There are plenty of familiar Maruti bits inside, too many to count and plenty of inexpensive looking black plastic, but the Jimny also gets chunky, easy to twirl air con knobs and piano-key like buttons with neat chrome highlights. Have to say I like the design of the dash and even the basic construction; it sort of feels functional.
Power window switches in centre.
Getting into the rear also isn’t as bad as I expected it to be. This is because the front door is huge, the front seat slides all the way forward, and then all you need to do is bend a bit and walk in. The seats in the rear are small, low and there is only sufficient legroom. I can place my feet under the front and can recline the backrest. And then again, because of the square sides, I don’t quite feel hemmed in, but this clearly isn’t the place to enjoy a long drive.
The rear seats are flat and there isn’t too much legroom.
Also restricted is boot space. It, however, is cleverly designed and flexible. You can make a pair of cabin bags or strolleys stand up in the boot, with the backrests upright, and the seats split 50:50 if you want to travel three up with a bit of luggage. The rear seats also fold flat, resulting in up to 830 litres of space.
Suzuki Jimny: ride and handling
With the ladder frame and especially the rigid front axle, the Jimny clearly doesn’t ride like your everyday Maruti. Ride isn’t quite as bad as on a Gypsy, but you do bob along at low speed, especially on poorly paved surfaces. And over bad patches, the Jimny rocks back and forth too. The ride settles down a touch as you go faster, as the long travel suspension irons out the road better. Still, one thing’s for sure, Maruti will have to work hard to get the four-door Indian version to ride well and handle safely, and that will be a challenge. Remember Suzuki had to widen the track of the longer wheelbase Gypsy here in India too; the widened cars getting the ‘W’ designation.
Having driven the Jimny on an earlier occasion, I can also tell you the steering is also not what you expect. This is partly because it gets a recirculating ball set-up as against a rack and pinion system, and the weighty solid axle in the front also has a tell-tale effect. Better suited for off-road driving, (something I haven’t managed to do in the Jimny yet), it gets 3.9 turns lock to lock and needs a fair amount of twirling.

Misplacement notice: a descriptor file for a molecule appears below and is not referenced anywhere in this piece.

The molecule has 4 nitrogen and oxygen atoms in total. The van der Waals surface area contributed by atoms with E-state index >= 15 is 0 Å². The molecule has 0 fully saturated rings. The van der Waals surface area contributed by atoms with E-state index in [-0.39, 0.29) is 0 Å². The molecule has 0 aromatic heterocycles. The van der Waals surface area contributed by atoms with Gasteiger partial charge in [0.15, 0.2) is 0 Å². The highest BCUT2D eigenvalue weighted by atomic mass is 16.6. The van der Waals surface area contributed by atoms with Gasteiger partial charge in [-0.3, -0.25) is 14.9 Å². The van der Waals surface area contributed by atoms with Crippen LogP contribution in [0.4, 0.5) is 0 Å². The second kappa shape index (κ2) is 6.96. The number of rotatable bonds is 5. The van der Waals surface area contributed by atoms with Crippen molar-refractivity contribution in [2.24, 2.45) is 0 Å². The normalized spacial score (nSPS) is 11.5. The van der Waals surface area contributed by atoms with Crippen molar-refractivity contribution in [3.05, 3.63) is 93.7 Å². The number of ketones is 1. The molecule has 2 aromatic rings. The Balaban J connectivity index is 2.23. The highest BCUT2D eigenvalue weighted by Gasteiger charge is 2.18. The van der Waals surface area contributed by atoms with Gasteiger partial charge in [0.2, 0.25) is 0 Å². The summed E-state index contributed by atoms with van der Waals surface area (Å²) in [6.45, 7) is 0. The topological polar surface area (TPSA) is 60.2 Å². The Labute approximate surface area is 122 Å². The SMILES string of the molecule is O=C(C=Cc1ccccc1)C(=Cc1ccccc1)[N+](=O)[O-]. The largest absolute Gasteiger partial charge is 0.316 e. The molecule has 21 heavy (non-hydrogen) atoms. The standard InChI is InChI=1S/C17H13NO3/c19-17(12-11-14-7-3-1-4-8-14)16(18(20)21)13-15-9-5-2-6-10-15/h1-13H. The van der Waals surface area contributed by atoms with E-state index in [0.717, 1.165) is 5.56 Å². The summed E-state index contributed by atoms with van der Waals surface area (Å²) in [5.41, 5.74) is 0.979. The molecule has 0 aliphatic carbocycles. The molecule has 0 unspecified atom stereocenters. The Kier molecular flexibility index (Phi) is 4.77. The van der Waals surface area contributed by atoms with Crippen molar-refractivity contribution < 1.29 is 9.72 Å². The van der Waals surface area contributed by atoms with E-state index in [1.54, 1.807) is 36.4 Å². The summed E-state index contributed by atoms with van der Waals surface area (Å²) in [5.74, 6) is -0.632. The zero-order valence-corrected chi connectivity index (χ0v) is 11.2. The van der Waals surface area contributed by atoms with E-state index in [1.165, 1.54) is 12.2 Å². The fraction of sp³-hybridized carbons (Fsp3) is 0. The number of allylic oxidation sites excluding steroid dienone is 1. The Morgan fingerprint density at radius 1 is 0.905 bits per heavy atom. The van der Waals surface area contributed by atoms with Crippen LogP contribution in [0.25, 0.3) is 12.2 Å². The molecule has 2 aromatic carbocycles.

Only drum brakes in the rear.
This in general is fine on a straight stretch of road. But it can get galling when you have to weave in and out of traffic, and then, around corners, the Jimny isn’t exactly agile. There’s some amount of flop, grip from the narrow tyres isn’t very good, the slow steering feels out of sync and the Jimny in general seems happier being driven in a more relaxed manner.
This actually dovetails nicely with the engine and performance on offer. The engine used is the familiar K15B, which makes around 102hp. While power is sufficient for the kerb weight of around 1.2 tons, the four speed automatic gearbox saps a fair amount of juice. It’s fine in slow moving traffic and initial responses are good, but the engine needs more grunt in the midrange. This means you need to rev it hard to get it to deliver power. And that means it is straining all the time. Expect a 0-100kph time of around 12-and-some seconds for the five door, if we get the same engine. And what also feels old school on this car, and surprisingly so, are the brakes.
Suzuki Jimny: India sale
It’s not difficult to understand why Maruti would rather sell a five-door version of the Jimny in India. Space, comfort, practicality are all likely to be superior. And the five door will upgrade the Jimny from being primarily a recreational off road with some amount of practicality into one that can double up as a family car.
That said, the fact that Maruti hasn’t launched the three-door Jimny in India yet, despite the car being made here, is sort of tragic. Extremely attractive, functional and usable on an everyday basis, especially if you don’t need to use the rear seats all the time, the Jimny, like the Mahindra Thar, would make for an ideal second, or even third car. It is, in fact, so attractive it may even outsell the five door. And maybe that’s why it isn’t on sale yet.